4.4 Security Token Self-Issued By Client with User Information

In this example, the client tries to access a resource on the server. The server responds with an HTTP 401 challenge that indicates the security token issuers it trusts in the trusted_issuers field. An example of such a challenge is as follows.

 HTTP/1.1 401 Unauthorized
 Server: Fabrikam/7.5
 request-id: 443ce338-377a-4c16-b6bc-c169a75f7b00
 X-FEServer: DUXYI01CA101
 WWW-Authenticate: Bearer client_id="00000002-0000-0ff1-ce00-000000000000", trusted_issuers="00000001-0001-0000-c000-000000000000@*"
 WWW-Authenticate: Basic Realm=""
 X-Powered-By: ASP.NET
 Date: Thu, 19 Apr 2012 17:04:16 GMT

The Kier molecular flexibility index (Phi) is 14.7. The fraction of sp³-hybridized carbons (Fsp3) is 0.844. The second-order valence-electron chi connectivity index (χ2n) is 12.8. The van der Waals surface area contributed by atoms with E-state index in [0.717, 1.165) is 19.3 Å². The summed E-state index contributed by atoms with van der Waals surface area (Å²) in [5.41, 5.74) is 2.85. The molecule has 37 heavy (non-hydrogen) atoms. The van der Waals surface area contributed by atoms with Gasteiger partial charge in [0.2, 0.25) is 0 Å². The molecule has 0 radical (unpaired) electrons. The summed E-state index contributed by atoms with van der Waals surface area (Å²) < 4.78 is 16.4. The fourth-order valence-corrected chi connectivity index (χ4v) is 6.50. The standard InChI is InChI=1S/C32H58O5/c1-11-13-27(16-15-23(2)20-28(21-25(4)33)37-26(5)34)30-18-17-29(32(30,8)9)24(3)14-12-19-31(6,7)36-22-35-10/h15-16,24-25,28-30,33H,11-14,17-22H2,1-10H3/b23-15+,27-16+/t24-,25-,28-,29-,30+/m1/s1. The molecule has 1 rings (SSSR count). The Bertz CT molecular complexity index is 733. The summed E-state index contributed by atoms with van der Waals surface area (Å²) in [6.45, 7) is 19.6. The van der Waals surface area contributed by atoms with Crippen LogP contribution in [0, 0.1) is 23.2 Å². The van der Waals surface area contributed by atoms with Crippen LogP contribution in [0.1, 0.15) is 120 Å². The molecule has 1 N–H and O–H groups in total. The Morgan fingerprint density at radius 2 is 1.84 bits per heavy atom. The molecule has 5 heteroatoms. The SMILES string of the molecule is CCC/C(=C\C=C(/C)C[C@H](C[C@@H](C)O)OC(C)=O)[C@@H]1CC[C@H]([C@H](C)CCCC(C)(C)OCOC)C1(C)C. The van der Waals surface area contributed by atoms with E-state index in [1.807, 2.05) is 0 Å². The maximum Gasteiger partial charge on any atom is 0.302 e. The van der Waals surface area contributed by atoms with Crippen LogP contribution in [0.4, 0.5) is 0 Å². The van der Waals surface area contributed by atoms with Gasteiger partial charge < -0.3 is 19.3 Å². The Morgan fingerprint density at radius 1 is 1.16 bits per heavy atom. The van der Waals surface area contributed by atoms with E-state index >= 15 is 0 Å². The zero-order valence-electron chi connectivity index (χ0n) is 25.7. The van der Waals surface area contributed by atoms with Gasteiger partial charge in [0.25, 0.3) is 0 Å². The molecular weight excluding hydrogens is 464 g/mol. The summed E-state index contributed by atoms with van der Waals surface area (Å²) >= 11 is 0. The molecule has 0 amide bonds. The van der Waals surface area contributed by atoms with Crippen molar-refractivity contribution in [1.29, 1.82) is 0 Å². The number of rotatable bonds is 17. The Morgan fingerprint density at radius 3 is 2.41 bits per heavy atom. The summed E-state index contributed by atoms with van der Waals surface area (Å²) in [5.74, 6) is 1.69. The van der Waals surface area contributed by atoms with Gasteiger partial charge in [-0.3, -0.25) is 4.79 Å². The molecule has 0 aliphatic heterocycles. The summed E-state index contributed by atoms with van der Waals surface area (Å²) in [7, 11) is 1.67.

Content-Length: 0
  1. The client is one of the token issuers trusted by the server, so it creates an actor token and signs it with its credentials.

  2. The client constructs an unsigned outer token that contains additional user information to provide to the server. The outer token also contains the signed actor token issued by the client.

  3. The client uses the outer token to access the resource it requested on the server.

The following is an example of an outer token that is constructed by the client and contains user information, as well as a security token that is self-issued by the client. For more information about the claim values contained in this security token, see section 2.2.

     "actort":"..actor token.."

The following is an example of an actor token, as mentioned in the previous listing.